Oh my goodness, it is leagues better than the prequels. If movie Anakin had been more like TV Anakin, I really think the prequels wouldn’t be quite so hated. Padme gets to do interesting stuff; Jar Jar is less annoying (but still giving off those secret Force power vibes); Obi-Wan is a delightful ball of sarcasm, and Anakin’s Padawan, a Togruta girl named Ahsoka Tano, is a much better character than I was expecting. Granted, I’m only on the first season, so maybe the show goes downhill. But for now, it’s amazing.
I haven’t seen any of Rebels yet, and I’m not sure if I’ll ever get around to it. Right now I’m enjoying the ride that Clone Wars is offering.
The good news is that we finally have an idea of when Thirteen will be crashing onto our screens. The bad news is that it’s not until October.
We also got a glimpse of the new logo today. It’s nice and shiny, but at the same time I feel as if it’s missing something. I’m not sure what that something is yet; I just have the strangest feeling that the logo is missing something.
One thing’s for sure–October will definitely be an interesting month.
It’s here! It’s finally happened! Ash Wednesday and St. Valentine’s Day are the same day! Long have I awaited this occurrence! Sure, it’s cynical and probably evil of me to do so, but having never been a fan of the overwhelming mushiness of St. Valentine’s, I longed for the year that would see Ash Wednesday trump it. And it’s here! Memento, homo, quia pulvis es, baby!
To help with the mood, we have a fine collection of Ash Wednesday/St. Valentine’s Day cards courtesy of Jason Bach Cartoons. It’s a perfect addition for the day when you want to celebrate love but have to remember your inevitable demise, too.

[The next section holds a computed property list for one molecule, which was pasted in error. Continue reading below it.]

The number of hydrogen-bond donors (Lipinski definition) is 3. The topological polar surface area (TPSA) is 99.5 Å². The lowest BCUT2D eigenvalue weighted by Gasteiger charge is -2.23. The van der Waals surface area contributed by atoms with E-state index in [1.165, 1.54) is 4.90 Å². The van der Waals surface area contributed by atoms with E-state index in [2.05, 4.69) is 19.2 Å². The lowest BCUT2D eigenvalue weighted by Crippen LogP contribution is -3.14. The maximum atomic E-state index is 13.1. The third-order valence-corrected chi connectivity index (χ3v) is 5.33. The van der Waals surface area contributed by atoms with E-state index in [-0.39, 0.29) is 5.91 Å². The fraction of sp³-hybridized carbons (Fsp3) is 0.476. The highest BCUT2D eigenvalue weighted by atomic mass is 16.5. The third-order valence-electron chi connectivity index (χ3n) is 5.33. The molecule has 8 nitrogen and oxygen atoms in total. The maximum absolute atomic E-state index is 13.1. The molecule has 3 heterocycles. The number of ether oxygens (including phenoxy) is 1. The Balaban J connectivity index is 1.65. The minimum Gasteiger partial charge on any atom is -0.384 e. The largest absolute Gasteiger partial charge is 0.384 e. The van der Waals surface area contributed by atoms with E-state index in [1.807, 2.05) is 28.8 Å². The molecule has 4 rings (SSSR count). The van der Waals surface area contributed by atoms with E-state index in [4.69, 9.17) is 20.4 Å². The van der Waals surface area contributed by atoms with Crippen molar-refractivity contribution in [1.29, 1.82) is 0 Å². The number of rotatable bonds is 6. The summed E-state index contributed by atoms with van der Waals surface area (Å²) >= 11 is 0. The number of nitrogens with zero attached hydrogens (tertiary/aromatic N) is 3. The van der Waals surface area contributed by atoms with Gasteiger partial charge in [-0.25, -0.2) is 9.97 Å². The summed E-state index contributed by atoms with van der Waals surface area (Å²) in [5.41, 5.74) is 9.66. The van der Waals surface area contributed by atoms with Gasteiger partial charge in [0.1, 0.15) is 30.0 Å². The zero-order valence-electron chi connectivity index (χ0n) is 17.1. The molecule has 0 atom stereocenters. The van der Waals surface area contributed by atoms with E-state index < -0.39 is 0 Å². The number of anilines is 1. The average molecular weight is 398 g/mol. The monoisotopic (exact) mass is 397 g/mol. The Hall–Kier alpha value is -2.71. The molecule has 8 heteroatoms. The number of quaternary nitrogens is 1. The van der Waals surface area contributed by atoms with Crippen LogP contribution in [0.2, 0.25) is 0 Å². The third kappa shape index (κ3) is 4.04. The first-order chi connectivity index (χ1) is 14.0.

So this weekend is the release of the final movie in the stupid trilogy about the color grey, and it just makes me mad that a messed-up relationship like that is glamorized. To counter that, I am pulling out one of my favorite videos, the speech from Yours, Mine, and Ours about what love really is.
Love isn’t about feeling good; it’s about dying to yourself for the benefit of others. The other people become more important than your own wants and desires. In its ideal form, it should be a reflection of the love God has for us, that He loved us so much He was willing to die for us. That’s what love really is.
Several months ago, I stumbled across an article that talked about how a group of Dominicans from the Dominican House of Studies in Washington, D.C. was releasing an album of bluegrass music. I’m no connoisseur of the bluegrass genre, but I’ve always had a fondness for it, and I love Dominicans, so naturally I checked it out.
It. Is. Amazing.
They call themselves the Hillbilly Thomists, a term that Catholic author Flannery O’Connor originally used to describe herself. Judging from the album’s cover picture that dates from the 1920s, there have been Dominicans playing bluegrass at the House of Studies for a very long time; I think this was the first time they gave themselves and name and recorded an album. And they don’t limit themselves to just bluegrass; various YouTube videos show them playing old Irish folk tunes as well. No matter what they’re singing, though, there is an unmistakable joy that permeates everything they do.